Govt. in talks with private investors to build, toll five key roads
The government has earmarked five major roads to be constructed and maintained under the public private partnership (PPP) model.
The five roads will cost an estimated Sh350 billion, with the government seeking private sector support to finance construction.
The move is expected to ensure the government maintains its aggressive bid to invest in infrastructure.
Infrastructure Principal Secretary Eng. John Mosonik said the Private Public Partnership Unit, a department under Treasury, will oversee the financing of the roads and bridge project that will spur economic growth.
“Maintenance has been costly having the network increase, that’s why this year fuel increased from Sh12 to Sh18 per litre for fuel levy so that we can be able to maintain,” said Eng Mosonik.
PPPs have been touted as a promising route to fund new infrastructure across Africa, a continent that struggles with poor transport networks.
Roads lined up under the PPP framework include dualing and upgrade of the Nairobi-Mombasa road, Nairobi -Nakuru -Mau summit road, operation and maintenance of Nairobi-Thika superhighway and Nairobi-southern bypass which will be executed through private capital initiative.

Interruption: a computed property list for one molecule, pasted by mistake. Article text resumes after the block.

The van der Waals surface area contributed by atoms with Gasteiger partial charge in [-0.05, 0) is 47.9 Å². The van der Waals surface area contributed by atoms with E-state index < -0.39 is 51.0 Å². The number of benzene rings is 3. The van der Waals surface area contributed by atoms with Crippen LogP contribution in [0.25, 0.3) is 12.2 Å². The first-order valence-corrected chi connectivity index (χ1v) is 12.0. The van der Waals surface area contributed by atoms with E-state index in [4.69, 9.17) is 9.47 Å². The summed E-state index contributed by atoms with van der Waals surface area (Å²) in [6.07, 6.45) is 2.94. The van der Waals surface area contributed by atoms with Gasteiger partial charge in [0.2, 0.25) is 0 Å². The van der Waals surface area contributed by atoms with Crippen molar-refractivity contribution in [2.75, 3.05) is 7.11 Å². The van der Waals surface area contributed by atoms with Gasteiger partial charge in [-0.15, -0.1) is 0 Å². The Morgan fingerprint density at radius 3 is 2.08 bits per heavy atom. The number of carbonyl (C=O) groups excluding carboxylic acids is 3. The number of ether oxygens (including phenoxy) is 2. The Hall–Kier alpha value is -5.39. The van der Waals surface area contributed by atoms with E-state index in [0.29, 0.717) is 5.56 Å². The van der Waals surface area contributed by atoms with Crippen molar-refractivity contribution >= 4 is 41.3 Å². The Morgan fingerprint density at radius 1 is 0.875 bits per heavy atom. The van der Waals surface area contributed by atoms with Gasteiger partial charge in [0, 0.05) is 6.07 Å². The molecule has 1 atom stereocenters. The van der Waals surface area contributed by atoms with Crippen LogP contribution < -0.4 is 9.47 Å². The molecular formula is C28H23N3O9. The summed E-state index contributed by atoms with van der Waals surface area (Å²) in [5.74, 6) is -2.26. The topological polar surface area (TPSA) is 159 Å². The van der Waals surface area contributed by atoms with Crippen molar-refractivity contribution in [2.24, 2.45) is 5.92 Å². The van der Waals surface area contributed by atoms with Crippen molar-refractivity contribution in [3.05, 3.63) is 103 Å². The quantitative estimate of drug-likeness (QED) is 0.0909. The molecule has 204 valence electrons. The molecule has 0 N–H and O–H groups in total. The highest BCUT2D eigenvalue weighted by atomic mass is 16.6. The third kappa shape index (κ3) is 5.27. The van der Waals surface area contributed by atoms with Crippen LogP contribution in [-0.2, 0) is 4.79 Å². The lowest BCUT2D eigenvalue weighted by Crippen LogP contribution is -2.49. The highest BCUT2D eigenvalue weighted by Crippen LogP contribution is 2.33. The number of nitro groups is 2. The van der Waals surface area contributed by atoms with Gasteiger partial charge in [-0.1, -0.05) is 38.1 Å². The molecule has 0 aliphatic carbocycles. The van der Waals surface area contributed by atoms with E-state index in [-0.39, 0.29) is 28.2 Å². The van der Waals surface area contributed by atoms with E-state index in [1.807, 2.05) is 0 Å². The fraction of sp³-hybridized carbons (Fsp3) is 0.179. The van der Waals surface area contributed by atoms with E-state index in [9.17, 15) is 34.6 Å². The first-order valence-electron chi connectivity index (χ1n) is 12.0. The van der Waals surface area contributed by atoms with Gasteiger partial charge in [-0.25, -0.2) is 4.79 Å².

Private sector players will also be called in to finance the construction of the second Nyali Bridge.
Private Public Partnership Unit Director Eng Stanley Kamau said the public private model would enable the country undertake more infrastructure projects.
“We want to close the infrastructure gap which stands between Sh300 billion to Sh400 billion. In the road sector the gap could close to about Sh200 billion. We are moving from budgetary allocation and it’s likely we are going to meet the funding gap,” Eng Kamau said.
Analysts however argue that financing has often stumbled over government guarantees and revenue sharing deals.
To tackle this, the Ministry of Transport and Infrastructure announced it would allow the private investors to toll the roads to recoup their investment.
Kenya National Highways Authority (KeNHA) Director General Eng. Peter Mundinia said under the proposed deal, private sector players will provide the funds needed for the road projects and maintain the roads for a period of 30 years.
“If you are receiving like Sh10 billion and spend half a billion on that, the moment you bring users to service that road that money will address other areas. What we need to move out is double taxation. If you are living in Kisumu and you are not using Thika road, you will not be told to pay. The only person using the road will pay,” Eng Mundinia said.
The ministry has picked PriceWaterhouseCoopers, Deloitte and other firms as transaction advisers for the projects.
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